In the words of US Olympic Committee member Anita DeFrantz, “Sport is a birthright.” From combatting the growing obesity epidemic to promoting camaraderie and confidence, sport plays a pivotal role in helping kids become healthy on all levels —physical, social, emotional, and cognitive.
Unfortunately, the number of kids participating in sports is decreasing. According to the Sports & Fitness Industry Association (SFIA), the number of kids that played a team sport on a regular basis decreased from 44.5 percent in 2008 to 40 percent in 2013. To reverse this continuing trend and to make youth sport a national imperative, Project Play at the Aspen Institute aims to make sport more accessible and engaging to all youth across the country. Below is an infographic overview of how we can change the current state of sports.
The Current Sports Problem
In the time period from 2008 to 2013, sports participation and fitness have significantly dropped. Nearly 3 million fewer children have played basketball, soccer, track and field, baseball, football, and softball, and less than 1 in 3 children between the ages of 6-12 participated in a high-calorie-burning sport or fitness activity three times a week, according to SFIA data.
Household income is one major indicator of sports participation. In urban or poorer areas, schools often provide fewer sports options and opportunities for their students than suburban or more affluent areas. Additionally, youth from homes in the lowest income bracket ($25,000 or less) are at least half as likely to participate in sports such as football, lacrosse, and swimming than youth from wealthier households ($100,000 or greater). Simply put, families that can afford more can allow their kids to play more.
With the decrease in sports participation, the current public health status of the US is likely to become more precarious. Lack of activity is closely linked to obesity, and today obesity is one of the biggest problems plaguing the US. Currently, the US is the country with the highest number of obese youth among 15 of its peer countries. For children ages 5 to 17, nearly 40 percent of girls and 35 percent of boys are obese.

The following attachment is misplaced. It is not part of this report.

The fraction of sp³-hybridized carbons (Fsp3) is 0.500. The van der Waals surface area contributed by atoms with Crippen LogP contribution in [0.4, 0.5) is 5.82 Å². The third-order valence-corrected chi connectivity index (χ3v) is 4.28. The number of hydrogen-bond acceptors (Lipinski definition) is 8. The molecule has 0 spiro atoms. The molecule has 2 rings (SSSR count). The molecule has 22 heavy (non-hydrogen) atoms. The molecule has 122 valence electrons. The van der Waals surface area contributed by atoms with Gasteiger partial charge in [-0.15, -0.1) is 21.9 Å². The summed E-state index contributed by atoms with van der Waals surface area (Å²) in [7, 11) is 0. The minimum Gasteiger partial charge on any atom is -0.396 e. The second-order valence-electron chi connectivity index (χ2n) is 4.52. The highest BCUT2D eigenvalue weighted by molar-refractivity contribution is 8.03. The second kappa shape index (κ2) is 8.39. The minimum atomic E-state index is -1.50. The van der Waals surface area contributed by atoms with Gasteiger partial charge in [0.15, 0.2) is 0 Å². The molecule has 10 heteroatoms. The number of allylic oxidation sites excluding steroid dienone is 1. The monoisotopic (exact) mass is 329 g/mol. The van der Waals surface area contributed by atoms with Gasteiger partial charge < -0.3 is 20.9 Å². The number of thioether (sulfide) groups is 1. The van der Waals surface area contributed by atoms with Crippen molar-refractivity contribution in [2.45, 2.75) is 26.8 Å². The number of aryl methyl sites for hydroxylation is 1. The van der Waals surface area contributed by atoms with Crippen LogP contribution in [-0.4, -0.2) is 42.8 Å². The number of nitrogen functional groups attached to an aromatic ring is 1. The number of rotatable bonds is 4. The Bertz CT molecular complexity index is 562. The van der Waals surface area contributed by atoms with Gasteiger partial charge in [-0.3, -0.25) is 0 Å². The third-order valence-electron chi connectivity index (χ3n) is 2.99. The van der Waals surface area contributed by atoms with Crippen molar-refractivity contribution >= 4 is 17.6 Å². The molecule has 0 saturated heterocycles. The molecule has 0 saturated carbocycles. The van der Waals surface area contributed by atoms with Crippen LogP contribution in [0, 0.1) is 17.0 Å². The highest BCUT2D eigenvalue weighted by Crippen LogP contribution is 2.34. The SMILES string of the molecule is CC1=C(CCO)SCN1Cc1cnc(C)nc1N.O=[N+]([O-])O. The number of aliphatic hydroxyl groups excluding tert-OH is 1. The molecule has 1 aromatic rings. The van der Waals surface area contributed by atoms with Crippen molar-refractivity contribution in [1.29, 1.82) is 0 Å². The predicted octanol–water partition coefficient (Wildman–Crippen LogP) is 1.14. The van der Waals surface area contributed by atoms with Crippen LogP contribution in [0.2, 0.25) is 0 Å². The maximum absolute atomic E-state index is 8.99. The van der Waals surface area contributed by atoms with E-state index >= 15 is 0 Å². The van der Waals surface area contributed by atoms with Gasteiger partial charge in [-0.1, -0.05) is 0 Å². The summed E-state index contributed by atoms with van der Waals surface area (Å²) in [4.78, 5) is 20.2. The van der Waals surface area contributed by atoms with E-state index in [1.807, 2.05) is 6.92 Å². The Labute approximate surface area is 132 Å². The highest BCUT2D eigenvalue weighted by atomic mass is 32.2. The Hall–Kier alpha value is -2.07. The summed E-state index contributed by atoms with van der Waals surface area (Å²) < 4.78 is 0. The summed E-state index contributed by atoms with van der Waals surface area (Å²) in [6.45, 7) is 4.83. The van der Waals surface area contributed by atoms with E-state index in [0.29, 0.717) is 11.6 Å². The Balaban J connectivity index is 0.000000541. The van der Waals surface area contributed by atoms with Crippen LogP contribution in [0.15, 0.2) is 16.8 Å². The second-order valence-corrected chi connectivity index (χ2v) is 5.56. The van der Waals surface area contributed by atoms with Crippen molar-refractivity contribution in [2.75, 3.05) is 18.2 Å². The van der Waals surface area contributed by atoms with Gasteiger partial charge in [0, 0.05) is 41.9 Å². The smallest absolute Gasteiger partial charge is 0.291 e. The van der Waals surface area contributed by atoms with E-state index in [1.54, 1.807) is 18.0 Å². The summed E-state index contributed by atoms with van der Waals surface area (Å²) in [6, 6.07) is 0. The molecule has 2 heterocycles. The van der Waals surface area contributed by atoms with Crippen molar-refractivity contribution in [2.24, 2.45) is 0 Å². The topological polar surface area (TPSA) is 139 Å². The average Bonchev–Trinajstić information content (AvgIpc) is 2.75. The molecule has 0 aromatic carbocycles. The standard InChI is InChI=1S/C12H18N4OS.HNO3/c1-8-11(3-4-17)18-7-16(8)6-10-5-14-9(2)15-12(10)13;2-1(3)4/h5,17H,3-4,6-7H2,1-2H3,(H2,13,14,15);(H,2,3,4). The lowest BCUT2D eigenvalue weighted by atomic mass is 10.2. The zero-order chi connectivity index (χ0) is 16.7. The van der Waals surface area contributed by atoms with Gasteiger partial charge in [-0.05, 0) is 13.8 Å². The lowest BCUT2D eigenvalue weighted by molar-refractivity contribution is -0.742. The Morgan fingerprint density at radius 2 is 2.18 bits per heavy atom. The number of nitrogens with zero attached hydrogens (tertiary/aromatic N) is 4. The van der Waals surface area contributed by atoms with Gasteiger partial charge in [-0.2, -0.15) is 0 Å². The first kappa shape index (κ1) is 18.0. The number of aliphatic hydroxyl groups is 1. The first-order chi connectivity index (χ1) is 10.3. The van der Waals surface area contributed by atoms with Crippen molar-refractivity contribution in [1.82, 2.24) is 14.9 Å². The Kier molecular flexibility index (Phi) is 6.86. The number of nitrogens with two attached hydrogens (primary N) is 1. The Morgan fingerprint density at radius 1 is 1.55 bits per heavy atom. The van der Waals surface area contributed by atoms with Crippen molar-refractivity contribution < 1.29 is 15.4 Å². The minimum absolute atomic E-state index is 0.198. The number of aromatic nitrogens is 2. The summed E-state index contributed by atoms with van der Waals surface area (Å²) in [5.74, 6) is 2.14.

Sports participation will certainly combat the growing obesity epidemic, but youth sports also provide a number of other important benefits. In a study done by University of Illinois researcher Dr. Chuck Hillman, physical activity was shown to activate the brain: After children went on a 20-minute walk, MRI scans of their brains showed the highest amount of neuro-electric activity (shown in red below).
Research has also shown that sports provide compounding benefits for active children. When children enter sports at an early age, they experience many lifelong benefits: they are one-tenth as likely to become obese, 15 percent more likely to go to college, and they are more likely to be productive adults than children who do not play sports.
Solutions to Building Athletes for Life
To increase sports participation, Project Play outlines eight strategies so that children from all backgrounds are able and eager to get into the game. Read the report to learn more about these possible solutions.